Toyota started out by copying Ford's Model T, and kept on trying to improve on it until they came out with their own model. Today Toyota is one of the largest car manufacturers, with a dominant share of the market. What we're seeing now is no different. These 3rd party manufacturers have arrived at a game-changing realization: Continue to copy Bandai's designs and forever be labeled as cheap copycats, or innovate and build their brand with their own unique designs.

Mobile giants Apple and Samsung know all too well - the battle is not won with lawsuits and patent wars. It's not about who made it first. The battle is about who can give the people what they want. A new brand called DevilArts just released a really well-detailed Providence. Daban is teasing a Master Grade Double X, and it looks like a complete revamp of the original kit.




The so-called bootleggers have stepped up to the plate. Your move, Bandai.




Until next time, keep building plamo!


Image Sources:
gundammodelcenter.com
bisugit.blogspot.com
dachong.com
weibo.com

*Kits mentioned in this post (except for Bendi and Elyn) are available at Gundam Model Center!





3 comments:

  1. Before anyone else comments here, just want to say that there is nothing moral about defending a state sponsored intellectual monopoly like what happens with copyrights, patents, trademarks, etc. Neither is it the consumers' job to defend a company's so called intellectual assets. Ideas have no intrinsic value, it's only what you do with them that is valuable, and there is no justifiable reason to apply a scarcity model to them. I applaud these 3rd party manufacturers for providing competition, which makes us, the consumers, win in the long run.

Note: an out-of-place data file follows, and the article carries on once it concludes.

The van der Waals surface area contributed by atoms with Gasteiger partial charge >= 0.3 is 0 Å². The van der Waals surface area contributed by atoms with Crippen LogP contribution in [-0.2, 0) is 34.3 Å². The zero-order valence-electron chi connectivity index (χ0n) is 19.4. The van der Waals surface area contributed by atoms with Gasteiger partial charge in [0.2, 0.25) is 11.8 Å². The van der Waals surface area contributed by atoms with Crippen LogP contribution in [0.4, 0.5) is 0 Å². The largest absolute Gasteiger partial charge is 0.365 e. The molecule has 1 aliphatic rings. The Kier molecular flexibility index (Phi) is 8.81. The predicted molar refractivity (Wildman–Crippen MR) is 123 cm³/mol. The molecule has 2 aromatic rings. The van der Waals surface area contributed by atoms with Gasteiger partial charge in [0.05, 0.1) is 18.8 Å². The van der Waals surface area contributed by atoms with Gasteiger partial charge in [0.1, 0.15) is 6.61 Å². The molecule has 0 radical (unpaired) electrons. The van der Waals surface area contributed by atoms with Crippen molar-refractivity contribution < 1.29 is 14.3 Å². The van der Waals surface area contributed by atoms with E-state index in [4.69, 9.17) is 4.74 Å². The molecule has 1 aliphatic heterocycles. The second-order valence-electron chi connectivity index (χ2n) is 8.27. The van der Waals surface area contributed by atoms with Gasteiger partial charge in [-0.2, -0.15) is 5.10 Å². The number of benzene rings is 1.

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  2. 3rd party manufacturers provides competition only because they are mainly cheaper, everything is all about money, yes some knockoffs have great detail but people buy because its dirty cheap and thats all, a few will go to quality and design but mostly is the price.

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  3. Just read your article because I was wondering what in God's name is Dragon Momoko. I do concur with you and not just the car industry, but many industries started from copying or perhaps 'modeling' after successful companies. I'm sure Daban, Dragon Momoko, or any other company joining this increasingly congested Mecha Model market knows that beside copying Bandai - they have to eventually branch out, create their own IP, match the quality and standards of Bandai. In time, when they are able to hit those quality standards, their products will no longer be that cheap. Chinese phone manufacturers are good examples. Their flagship phones aren't that cheap today as compared to the past - but they are hitting the quality of the big boys - and even challenging them. Great article.